A lot of CDs come in the mail and the unfortunate reality is the bigger names get preference. I try to cover as much ground as possible though, so I make a pile of interesting stuff for those times I can include something off the beaten path. I make a lot of these decisions based on the covers. Album covers are important, ladies and gents. I’ll go off on a tangent about that soon enough in the reviews below but if your cover is eye-catching that will give you the edge almost every time, whether it’s in a store, a web site, or a merch table at a festival. Remember that next time your manager has your band standing next to a tree in their back yard. Anyway…

Without further adieu, I present Terry Quiett Band, Brent Johnson, and Josh Hoyer And The Shadowboxers

 

TerryQuiettBandTakingSidesTerry Quiett Band

Taking Sides

Lucky Bag Records

Released on March 25, 2014

 

I didn’t know anything about Terry Quiett Band but I was intrigued by the cover of their 2014 album Taking Sides when I came across it in a stack of discs I ran out of time for last year. Make no mistake: covers are an important part of the package. Since I am a reviewer, there’s a higher chance than usual that I’ll give it a listen no matter what. Still, there are hundreds of Blues releases each year, often from artists you’ve never heard of, even if, like the Terry Quiett Band they’ve had a long career already. The front cover of Taking Sides melds the big sky heartland and resonator guitar with the luminous big city skyline and a three pick-up electric guitar. The guitars meet in the middle implying this band is proudly fusing elements of the blues into a hybrid. Your imagination fills in the details until you plop the disc in your player and you’re greeted by the raspy electrified resonator as Quiett peels off riff after riff. It’s exactly as advertised and it’s glorious. But maybe I would have missed this one if the cover was a band shot, up against a pick-up truck in a parking lot somewhere. The cover brings you in; it’s a hook almost as important as the hooks in the music. Personally I’m sick of boring blues album covers, but when you see a cover like this you know the band is serious and they want to make a statement. Hopefully you’ll like the statement, but at least they were bold enough to go for it and try to catch your eye in the midst of a sea of unknown entities releasing CDs with nothing more than their picture and generic Arial font lettering.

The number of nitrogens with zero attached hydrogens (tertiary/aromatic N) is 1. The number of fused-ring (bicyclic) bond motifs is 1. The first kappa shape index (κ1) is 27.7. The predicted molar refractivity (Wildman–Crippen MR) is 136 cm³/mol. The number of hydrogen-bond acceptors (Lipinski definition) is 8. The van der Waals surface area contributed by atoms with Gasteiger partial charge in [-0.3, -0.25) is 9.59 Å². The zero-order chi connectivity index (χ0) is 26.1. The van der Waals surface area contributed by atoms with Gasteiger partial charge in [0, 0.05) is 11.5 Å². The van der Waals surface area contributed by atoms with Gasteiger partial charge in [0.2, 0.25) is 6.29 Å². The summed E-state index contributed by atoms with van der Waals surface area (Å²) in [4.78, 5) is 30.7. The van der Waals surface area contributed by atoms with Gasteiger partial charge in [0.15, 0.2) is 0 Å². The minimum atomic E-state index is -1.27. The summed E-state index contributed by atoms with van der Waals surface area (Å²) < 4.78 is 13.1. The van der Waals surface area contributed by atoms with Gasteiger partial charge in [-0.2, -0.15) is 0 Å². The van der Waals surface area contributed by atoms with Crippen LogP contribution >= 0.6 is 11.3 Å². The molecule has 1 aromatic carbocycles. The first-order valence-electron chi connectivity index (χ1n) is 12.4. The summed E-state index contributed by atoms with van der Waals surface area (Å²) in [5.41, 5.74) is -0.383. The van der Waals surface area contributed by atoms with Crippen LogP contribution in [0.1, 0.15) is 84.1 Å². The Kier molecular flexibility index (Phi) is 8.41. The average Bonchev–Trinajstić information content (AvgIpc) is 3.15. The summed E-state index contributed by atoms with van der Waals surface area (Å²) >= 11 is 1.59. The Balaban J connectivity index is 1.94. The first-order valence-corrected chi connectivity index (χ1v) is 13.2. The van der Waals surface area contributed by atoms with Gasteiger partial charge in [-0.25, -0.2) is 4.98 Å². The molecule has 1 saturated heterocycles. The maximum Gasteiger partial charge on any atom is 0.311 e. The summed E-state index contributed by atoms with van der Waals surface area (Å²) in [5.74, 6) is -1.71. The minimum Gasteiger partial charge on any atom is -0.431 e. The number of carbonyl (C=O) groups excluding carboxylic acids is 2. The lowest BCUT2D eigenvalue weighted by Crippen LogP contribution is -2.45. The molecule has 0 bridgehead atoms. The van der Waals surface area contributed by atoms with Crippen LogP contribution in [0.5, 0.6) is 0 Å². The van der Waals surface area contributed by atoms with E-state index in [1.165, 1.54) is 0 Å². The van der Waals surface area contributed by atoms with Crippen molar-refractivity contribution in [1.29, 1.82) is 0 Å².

Thankfully, the music within meets the expectations set by the cover. The album opens with slide on steel as the resonator is caught in a rollin’ and tumblin’ groove that just won’t stop. Immediately you realized the promise of the cover is being realized. The track has the frantic energy of a city and the tone center of Grandma’s back porch. “Cut The Rope” is sinister psychedelic blues. If you’re going to play slide through a wah-wah pedal I’ll probably follow you like a puppy dog chasing down bacon. The accelerated rave-up toward the end will leave you howling for more.